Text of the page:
Although we don't believe in timing the market or panicking over market movements, we do like to keep an eye on big changes -- just in case they're material to our investing thesis.
The Dow Jones Industrial Average (DJINDICES: ^DJI ) looks set to stumble out of the gate this morning. Stock index futures as of 7:20 a.m. EDT indicate a 0.23% fall despite European economic data showing a return to growth following six consecutive quarters of contraction. Eurozone exchanges didn't spike on the news, either.
Instead, volatility amid light volume looks like the prescription for today, continuing a trend we've seen over the last few trading days. On Tuesday, the Dow bounced from gains to losses and back, trading near a one-month low early in the session before jumping up to close higher by 0.2%.
But today it's a safe bet that Wall Street will have its gaze fixed on a stock that's not among the Dow's 30: Apple (NASDAQ: AAPL ) . The tech giant's shares have been rising all week, beginning with reports on Monday about the coming launch of a new iPhone model. Yesterday the rally continued, but for different reasons. Shares leapt 5% higher after activist investor Carl Icahn announced having established a position in the Mac maker that The Wall Street Journal tallied at a hefty $1.5 billion. Apple's market cap quickly surged by multiples of that figure after Icahn's announcement, spiking by $17 billion. In premarket trading, Apple is up about 1%, flirting with the $500 per-share mark, which it hasn't seen since January -- but if you believe Icahn, the shares are worth at least $625 apiece.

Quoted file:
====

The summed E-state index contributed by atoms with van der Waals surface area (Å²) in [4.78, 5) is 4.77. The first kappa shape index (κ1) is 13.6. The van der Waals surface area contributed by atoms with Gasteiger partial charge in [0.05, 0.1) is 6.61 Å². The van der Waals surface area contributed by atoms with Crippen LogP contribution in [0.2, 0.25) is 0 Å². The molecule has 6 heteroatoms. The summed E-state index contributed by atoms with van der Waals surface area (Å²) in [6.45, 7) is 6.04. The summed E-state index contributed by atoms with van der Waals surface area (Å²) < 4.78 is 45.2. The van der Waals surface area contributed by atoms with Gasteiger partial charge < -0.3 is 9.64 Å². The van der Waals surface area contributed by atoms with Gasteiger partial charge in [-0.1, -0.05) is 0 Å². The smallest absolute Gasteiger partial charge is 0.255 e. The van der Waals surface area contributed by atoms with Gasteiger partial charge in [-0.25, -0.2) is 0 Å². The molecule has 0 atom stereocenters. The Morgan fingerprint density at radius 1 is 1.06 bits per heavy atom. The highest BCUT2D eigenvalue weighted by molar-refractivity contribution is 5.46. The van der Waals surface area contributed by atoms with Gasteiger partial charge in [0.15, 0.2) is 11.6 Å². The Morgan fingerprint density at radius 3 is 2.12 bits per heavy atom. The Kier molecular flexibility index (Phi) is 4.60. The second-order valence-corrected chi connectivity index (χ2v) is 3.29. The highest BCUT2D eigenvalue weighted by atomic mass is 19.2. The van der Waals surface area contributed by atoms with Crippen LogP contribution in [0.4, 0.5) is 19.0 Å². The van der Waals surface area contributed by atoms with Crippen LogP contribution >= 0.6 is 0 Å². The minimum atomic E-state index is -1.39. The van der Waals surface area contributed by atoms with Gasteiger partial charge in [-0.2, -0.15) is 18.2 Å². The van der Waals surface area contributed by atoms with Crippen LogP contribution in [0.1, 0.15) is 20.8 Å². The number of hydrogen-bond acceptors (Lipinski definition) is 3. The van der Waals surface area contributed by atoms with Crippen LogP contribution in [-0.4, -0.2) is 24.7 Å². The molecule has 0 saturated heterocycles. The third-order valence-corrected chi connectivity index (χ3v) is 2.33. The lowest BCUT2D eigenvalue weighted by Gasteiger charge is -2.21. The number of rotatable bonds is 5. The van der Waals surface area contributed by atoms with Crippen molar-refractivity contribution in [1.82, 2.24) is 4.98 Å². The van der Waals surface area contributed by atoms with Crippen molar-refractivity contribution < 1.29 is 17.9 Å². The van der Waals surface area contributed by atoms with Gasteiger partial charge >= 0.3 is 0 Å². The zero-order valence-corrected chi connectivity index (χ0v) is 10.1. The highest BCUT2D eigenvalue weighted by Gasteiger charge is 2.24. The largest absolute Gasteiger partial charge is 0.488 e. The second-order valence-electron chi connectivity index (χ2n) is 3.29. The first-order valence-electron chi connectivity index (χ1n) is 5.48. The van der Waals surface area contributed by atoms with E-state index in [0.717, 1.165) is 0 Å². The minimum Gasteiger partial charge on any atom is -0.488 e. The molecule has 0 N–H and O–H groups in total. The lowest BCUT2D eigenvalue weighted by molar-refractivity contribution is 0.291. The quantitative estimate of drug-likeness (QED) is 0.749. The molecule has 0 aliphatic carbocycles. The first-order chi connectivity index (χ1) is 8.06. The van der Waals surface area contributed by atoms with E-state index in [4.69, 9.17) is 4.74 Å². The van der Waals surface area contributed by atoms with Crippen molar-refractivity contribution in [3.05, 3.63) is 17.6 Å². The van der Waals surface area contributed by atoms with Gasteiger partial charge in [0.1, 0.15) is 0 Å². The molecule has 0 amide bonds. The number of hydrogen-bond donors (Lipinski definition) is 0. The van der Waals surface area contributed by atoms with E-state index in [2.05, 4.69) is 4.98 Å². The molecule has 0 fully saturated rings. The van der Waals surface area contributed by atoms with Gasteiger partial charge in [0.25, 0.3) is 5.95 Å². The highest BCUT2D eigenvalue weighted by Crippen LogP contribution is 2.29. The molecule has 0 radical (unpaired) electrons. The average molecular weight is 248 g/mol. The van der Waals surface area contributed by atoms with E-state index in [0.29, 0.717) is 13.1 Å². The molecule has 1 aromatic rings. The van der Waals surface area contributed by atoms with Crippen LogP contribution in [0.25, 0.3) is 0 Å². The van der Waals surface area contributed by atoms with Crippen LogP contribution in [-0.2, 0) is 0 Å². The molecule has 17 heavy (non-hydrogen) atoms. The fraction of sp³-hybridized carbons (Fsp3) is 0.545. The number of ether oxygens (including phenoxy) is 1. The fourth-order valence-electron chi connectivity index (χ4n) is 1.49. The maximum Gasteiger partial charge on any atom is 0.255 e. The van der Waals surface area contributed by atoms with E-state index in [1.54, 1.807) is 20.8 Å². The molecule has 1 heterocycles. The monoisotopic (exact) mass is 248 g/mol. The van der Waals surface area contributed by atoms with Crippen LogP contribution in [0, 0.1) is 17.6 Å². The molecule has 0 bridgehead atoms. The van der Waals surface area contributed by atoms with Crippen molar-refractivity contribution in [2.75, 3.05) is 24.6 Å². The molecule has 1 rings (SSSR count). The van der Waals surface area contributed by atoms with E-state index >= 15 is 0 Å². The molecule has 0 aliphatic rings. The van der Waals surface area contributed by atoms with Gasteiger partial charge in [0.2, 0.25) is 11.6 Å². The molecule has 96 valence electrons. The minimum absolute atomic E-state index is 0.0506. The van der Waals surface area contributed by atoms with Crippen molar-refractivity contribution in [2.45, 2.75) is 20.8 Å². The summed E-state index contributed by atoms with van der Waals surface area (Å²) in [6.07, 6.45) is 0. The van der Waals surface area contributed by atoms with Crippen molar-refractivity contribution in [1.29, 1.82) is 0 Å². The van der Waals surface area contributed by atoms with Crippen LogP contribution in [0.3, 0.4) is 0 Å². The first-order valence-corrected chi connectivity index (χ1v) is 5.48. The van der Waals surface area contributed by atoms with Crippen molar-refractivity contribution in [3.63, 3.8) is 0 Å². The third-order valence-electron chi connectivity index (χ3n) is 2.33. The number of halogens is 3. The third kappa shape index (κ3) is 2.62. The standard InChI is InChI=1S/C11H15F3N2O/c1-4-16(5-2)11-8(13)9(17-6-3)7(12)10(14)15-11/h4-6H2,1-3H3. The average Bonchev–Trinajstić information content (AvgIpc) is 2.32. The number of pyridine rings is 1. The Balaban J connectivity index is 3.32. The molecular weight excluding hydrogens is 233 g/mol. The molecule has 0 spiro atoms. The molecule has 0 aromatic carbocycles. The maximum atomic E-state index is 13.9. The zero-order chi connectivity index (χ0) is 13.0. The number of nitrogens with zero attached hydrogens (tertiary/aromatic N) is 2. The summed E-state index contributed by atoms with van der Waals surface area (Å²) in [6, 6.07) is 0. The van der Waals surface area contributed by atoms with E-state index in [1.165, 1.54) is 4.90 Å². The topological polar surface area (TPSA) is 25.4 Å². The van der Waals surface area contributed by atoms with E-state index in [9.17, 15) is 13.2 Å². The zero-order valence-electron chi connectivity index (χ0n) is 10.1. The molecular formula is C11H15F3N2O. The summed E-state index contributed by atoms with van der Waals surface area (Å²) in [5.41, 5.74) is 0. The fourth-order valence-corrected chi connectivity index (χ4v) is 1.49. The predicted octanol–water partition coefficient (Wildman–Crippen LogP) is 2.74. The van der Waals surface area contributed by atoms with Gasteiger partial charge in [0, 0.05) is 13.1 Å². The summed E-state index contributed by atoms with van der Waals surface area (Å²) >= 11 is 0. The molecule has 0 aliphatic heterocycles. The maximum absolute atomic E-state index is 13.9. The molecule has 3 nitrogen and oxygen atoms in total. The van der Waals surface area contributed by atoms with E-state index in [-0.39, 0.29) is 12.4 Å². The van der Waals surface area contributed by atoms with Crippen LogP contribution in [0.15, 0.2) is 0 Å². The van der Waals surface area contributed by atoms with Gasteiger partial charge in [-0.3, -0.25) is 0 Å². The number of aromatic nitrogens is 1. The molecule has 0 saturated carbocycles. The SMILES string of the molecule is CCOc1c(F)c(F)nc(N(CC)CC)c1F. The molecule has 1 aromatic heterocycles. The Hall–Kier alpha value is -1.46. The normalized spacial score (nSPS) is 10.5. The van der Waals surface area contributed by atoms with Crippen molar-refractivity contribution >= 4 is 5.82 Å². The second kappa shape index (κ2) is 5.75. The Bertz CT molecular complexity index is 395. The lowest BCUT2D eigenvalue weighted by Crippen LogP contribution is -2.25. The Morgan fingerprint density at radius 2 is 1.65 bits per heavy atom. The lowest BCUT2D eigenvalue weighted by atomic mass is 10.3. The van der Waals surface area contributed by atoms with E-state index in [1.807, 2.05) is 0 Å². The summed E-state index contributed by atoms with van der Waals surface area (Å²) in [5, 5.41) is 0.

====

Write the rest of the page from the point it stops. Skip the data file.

Outside of the tech sector, transportation stocks could see more activity in the wake of yesterday's news that the U.S. Department of Justice is challenging the proposed merger between US Airways and American Airlines. Airline stocks saw intense selling pressure and got cheaper across the board yesterday, but investors interested in the sector may want to wait for the dust to settle before jumping in.
Finally, Macy's (NYSE: M ) looks poised to drop almost 3% at the open after announcing second-quarter sales that it admits were "softer than anticipated." The retailer notched profit of $0.72 per share and sales that fell 0.8% to $6.07 billion, falling short of analysts' expectations of $0.78 in EPS and $6.25 billion in revenue.